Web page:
Industry Leadership in CSR: In India Tata Steel has a long value chain frommining to steel manufacturing and these have significant impact on the communitiesneighbouring the operating sites. Tata Steel expects to continue funding its signatureprogrammes on Health Education & Tribal Welfare in collaboration with localcommunities and other stakeholders.

Focus on Safety & Environment: Creating a safe working environment is a keyfocus area for Tata Steel. Safety of its people is the Company's top priority. Tata Steelthrough the ‘Committed to Zero' programme aims to achieve Zero Lost Time Injuryacross all its sites. Safety performance will continue to remain a priority withconcentrated efforts in the areas of Organisational Safety Competency and CapabilityImprovement Contractor Safety Risk Management etc.

Tata Steel is committed to minimising the impact of its operations on the environment.Reducing carbon footprint is one of the key goals that Tata Steel has set for itself. InIndia Tata Steel has reduced the by 24% in the last 10 years and is currently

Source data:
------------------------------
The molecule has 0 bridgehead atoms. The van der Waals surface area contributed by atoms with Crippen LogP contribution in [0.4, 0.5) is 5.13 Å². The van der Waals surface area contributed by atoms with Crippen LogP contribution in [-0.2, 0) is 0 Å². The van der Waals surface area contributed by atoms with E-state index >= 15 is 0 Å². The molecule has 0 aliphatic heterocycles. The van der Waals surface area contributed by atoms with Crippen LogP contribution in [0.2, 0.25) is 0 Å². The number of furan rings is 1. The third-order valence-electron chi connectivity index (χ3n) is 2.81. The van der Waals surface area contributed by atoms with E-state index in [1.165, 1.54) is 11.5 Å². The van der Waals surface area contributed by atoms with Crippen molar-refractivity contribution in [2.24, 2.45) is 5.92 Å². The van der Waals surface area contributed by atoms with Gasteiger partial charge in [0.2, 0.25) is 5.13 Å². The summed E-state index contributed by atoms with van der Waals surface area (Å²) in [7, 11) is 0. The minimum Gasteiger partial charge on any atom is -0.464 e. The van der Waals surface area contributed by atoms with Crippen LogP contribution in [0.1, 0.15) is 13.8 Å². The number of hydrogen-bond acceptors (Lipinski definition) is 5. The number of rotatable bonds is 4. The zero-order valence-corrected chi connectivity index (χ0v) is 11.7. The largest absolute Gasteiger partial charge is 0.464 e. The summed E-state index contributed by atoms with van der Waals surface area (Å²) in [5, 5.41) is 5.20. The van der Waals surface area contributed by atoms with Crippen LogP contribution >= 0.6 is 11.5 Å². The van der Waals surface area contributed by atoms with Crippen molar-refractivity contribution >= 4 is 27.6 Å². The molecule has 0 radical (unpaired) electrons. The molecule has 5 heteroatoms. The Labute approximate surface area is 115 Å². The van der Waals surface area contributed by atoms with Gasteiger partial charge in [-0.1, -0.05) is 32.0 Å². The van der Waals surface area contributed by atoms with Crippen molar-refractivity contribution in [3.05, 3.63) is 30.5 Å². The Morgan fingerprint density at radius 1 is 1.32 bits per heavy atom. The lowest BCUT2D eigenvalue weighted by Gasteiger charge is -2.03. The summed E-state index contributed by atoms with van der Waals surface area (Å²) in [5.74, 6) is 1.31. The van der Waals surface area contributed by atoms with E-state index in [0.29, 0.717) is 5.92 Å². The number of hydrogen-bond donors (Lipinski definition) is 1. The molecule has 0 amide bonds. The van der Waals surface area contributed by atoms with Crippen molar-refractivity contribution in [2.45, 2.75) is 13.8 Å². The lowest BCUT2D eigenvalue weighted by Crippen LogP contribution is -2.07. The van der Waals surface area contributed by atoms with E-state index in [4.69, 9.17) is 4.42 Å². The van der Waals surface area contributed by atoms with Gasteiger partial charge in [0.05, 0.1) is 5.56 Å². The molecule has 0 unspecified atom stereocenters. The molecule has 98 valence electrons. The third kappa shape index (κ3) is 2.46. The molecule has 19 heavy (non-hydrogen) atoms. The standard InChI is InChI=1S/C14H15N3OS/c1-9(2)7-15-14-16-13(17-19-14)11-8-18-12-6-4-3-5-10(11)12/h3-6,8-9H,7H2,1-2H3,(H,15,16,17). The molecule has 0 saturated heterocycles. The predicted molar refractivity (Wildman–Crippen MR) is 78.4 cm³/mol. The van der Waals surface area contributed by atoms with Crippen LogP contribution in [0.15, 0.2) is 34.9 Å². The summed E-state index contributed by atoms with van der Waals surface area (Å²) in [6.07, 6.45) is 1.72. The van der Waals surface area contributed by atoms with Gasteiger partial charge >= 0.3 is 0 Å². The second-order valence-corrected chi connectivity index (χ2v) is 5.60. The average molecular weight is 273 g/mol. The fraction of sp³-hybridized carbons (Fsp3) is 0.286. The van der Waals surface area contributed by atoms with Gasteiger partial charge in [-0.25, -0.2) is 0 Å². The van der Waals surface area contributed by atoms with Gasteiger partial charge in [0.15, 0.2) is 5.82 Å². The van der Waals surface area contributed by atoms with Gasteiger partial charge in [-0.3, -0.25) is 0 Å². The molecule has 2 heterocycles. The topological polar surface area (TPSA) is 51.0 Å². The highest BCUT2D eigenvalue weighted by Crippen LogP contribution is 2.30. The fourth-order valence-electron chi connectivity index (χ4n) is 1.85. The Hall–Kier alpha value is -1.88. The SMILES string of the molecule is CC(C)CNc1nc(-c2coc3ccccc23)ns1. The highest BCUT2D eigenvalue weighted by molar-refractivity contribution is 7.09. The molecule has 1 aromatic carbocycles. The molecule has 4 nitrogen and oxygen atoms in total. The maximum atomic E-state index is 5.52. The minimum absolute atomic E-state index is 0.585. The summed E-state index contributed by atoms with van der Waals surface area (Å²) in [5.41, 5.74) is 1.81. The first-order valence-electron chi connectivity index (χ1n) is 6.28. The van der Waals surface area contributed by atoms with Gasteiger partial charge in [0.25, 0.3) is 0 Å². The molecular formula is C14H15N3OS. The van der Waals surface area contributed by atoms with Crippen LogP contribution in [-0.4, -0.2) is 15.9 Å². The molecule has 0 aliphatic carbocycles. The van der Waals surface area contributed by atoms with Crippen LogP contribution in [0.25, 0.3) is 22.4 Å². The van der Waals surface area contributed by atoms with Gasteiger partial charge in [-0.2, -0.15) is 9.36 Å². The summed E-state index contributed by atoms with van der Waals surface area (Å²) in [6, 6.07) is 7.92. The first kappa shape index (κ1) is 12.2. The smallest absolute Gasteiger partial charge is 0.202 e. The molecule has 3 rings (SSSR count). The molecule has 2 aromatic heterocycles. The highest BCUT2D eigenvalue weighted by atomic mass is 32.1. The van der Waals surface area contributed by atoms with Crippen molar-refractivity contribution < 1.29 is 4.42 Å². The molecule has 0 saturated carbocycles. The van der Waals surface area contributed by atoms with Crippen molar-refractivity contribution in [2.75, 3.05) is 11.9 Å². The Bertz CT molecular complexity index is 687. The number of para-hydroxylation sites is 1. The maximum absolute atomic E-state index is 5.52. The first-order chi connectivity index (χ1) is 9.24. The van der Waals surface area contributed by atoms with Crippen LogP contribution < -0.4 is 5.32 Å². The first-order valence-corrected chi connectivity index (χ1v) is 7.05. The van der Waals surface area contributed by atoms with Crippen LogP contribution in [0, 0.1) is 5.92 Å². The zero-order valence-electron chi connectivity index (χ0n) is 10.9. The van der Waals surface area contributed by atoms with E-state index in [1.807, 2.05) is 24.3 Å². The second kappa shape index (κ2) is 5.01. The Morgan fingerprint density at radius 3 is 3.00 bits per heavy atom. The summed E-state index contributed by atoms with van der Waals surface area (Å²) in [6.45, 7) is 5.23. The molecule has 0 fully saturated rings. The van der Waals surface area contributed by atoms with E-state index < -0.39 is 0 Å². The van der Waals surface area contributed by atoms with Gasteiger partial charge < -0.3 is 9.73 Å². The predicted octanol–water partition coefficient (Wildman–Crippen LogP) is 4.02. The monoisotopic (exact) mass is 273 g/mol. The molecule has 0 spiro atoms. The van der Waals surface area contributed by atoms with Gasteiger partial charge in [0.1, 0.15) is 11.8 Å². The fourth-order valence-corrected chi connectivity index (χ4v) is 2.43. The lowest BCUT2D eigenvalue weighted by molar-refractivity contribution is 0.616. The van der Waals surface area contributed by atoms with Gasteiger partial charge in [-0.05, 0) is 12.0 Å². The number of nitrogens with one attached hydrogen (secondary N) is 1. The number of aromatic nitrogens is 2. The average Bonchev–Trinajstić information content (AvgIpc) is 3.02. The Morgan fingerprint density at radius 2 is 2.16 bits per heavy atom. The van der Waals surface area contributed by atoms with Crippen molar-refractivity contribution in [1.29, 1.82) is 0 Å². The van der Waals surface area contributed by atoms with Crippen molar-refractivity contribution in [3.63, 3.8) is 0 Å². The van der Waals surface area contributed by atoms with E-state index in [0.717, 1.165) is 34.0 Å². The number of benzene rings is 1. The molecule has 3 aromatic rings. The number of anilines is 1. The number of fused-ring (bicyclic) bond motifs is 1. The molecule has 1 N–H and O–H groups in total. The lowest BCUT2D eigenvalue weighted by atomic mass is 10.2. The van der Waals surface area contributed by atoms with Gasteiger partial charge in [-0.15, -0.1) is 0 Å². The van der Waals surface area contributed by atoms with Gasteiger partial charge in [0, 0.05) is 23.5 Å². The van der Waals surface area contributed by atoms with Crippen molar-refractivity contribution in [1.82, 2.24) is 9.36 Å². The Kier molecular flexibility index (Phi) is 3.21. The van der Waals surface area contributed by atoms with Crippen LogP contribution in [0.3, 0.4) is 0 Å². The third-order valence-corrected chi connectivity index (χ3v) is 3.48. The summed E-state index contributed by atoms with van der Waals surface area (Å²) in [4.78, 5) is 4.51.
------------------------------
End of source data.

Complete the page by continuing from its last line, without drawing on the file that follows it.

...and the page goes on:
specific emission of CO2 the Indian steel industry benchmark at 2.29 tCO2/tcs. Stepsare being taken to bring this down to below 2.0 tCO2/tcs by 2025. In Europe the

Tata Steel plant has achieved CO2 emission of 1.8 tCO2/tcs. In addition

the HIsarna pilot plant at Tata Steel in IJmuiden uses groundbreaking technology toconvert iron ore fines and coal almost directly into emissions by 20%. Further steel is a

liquid iron which can reduce CO2